A Newton Stewart businessman whose property has ben the victim of regular flooding problems has branded Dumfries and Galloway Council’s response to last week’s ‘Storm Frank’ crisis “a shambles”.
Gordon Andrews, who owns the belted Galloway Visitor Centre in Riverside Car Park, was speaking at an emergency meeting of Cree Valley community Council in the McMillan Hall on Wednesday evening about the severe flood of December 30.
Mr Andrews raged: “We stayed up all night preparing for this and the council did absolutely nothing. I was told there were sandbags available at their Barnkirk depot but at 5.30am the council told me I could not get any because the river hadn’t burst yet. By 6.30am I was told the flood pod wasn’t available. I then went up to Barnkirk myself to collect sandbags but the depot wasn’t open!”
A council spokesperson replied: “ Members of the Major Emergency Team including the council, fire service, police and coastguard worked round the clock to support communities, from putting in place road closures to keeping people safe to ensuring that our most vulnerable residents were looked after and received the care they needed, including evacuating hundreds of people from their homes and ensuring there were rest centres available for them. This was a massive operation in appalling conditions that really did stretch all agencies.
Over 1300 sandbags were distributed in Newton Stewart and an additional 12 tonnes of sand in larger bags was made available. The locations of where the sandbags were being distributed was advertised on social media. As soon as the bags arrived, they were snapped up. Therefore, to keep up with demand, in addition to the teams making sandbags, vehicles with bags and loose sand were stationed in the town for local people to create their own sandbags.
The depot supervisor from Barnkirk attended the Belted Galloway restaurant at 6.30am and met with the owner. There was no sign of flooding at this time. All calls to the Council are logged. The first call received from the Belted Galloway restaurant requesting sandbags was at 7.12am. By 7.30am, council staff were at the restaurant and sandbagging the property.”
Other business owners at Wednesday night’s meeting also voiced their anger at the lack of sandbag protection in the main street before the River Cree surged up the centre of town after 30 feet of the retaining wall behind the town clock gave way at around 10.30am.
But Cree Valley chairman Tom Greenaway defended the local authority. He said: “In my experience the council staff worked very hard but the scale of this was such that the council couldn’t cope.”
Vice chairman David Inglis added: “There were hundreds of sandbags filled by the council ahead of the flood. When they were all gone they started hand filling more but what happened last week was exceptional - we were all unprepared for that.”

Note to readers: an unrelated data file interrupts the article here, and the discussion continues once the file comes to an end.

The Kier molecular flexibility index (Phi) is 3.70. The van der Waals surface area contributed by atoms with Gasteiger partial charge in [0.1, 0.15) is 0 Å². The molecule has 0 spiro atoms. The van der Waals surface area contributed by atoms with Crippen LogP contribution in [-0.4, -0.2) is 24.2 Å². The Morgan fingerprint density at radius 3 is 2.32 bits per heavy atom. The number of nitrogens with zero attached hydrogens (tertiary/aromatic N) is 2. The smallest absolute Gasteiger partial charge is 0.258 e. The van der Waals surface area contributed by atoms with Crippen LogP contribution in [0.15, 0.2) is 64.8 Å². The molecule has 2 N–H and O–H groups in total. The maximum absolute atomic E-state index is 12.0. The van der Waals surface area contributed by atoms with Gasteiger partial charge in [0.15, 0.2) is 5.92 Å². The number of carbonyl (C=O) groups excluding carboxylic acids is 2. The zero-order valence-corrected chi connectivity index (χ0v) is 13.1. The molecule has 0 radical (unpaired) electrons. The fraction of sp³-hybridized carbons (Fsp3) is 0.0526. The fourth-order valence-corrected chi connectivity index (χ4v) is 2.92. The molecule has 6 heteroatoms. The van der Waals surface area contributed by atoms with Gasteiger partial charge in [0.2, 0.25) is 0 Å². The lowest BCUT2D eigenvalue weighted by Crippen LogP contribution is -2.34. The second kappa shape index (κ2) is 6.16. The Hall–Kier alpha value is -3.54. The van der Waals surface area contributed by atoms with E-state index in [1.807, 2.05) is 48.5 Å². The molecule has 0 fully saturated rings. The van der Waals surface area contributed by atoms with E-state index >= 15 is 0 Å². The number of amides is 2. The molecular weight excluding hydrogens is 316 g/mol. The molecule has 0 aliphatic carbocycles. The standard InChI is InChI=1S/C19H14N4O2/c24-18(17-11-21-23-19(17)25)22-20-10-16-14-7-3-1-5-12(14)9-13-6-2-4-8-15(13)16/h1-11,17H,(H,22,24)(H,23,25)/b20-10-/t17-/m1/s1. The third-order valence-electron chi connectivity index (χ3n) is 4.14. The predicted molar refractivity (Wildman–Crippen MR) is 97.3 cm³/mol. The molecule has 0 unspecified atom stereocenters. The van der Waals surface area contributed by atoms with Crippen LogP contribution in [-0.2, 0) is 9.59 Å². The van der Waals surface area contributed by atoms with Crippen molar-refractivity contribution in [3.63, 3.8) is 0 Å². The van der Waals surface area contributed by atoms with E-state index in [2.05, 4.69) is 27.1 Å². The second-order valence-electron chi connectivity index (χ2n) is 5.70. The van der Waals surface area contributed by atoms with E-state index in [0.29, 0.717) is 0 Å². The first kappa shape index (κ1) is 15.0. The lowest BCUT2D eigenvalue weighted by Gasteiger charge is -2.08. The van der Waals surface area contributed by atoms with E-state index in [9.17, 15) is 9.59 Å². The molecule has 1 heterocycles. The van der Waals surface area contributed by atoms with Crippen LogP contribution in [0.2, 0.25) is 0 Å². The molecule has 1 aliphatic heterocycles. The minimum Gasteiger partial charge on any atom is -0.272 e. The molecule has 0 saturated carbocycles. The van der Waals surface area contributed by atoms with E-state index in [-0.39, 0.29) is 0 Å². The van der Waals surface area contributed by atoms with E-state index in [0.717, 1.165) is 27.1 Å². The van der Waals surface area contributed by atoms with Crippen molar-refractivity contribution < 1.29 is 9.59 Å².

Fire service volunteer ‘Dabby’ McCreadie spoke of the difficulty they had getting riverside residents to realise the gravity of the situation.
He said: “The fire service went round the doors at 8pm the night before advising them to leave but some resident wouldn’t go and you can’t force them. Then the next morning you have to go back and rescue them.”
Mr McCreadie also said that blocked drains in Church Street and Victoria Lane contributed to the flooding. Mid Galloway Councillor Alistair Geddes agreed with him, stating that properties on the west side of Victoria Street “flooded at the back before they flooded at the front”.
Over 30 people packed were into the small meeting room, business owners and residents who had been affected. Many demanded to know what was happening with plans to build a robust flood defence scheme for the town, after a second severe flood in two years.
CVCC member Jim Brown said Dumfries and Galloway Council had a statutory obligation to protect the town and that a lot of work had been done since 2012 on progressing the Newton Stewart scheme, which was now second in the council’s priority list after the Whitesands in Dumfries.
But all the meticulous planning that had gone on with engineers and council officers, all reported regularly to the Cree Valley Community Council, had now been “thrown in disarray”, he said, after the exceptional height the river rose to last Wednesday.
Mid Galloway Councillor Jim McColm advised that planners now look at the whole of the Cree river basin for the solution.
The speed at which the water rose this time was concerning him.
He advised a multi-authority ‘think tank’ look at ways of holding the water in the hills to slow the rate of flow down into the town.
CVCC member Anthony Berretti mentioned the highly unusual atmospheric conditions associated with Storm Frank, including one of the deepest areas of low pressure ever recorded dumping, in his opinion, the “worst ever amount of precipitation on the Cree Valley”.
He noted: “The part of wall that collapsed didn’t even exist till the mid-70s, and there was no way of stopping that amount of water even if the wall was ten feet high.”
There was also a call for an official collection point for donations. Many organisations, including local primary schools, were keen to donate or put on fundrasing events to help the victims of the floods.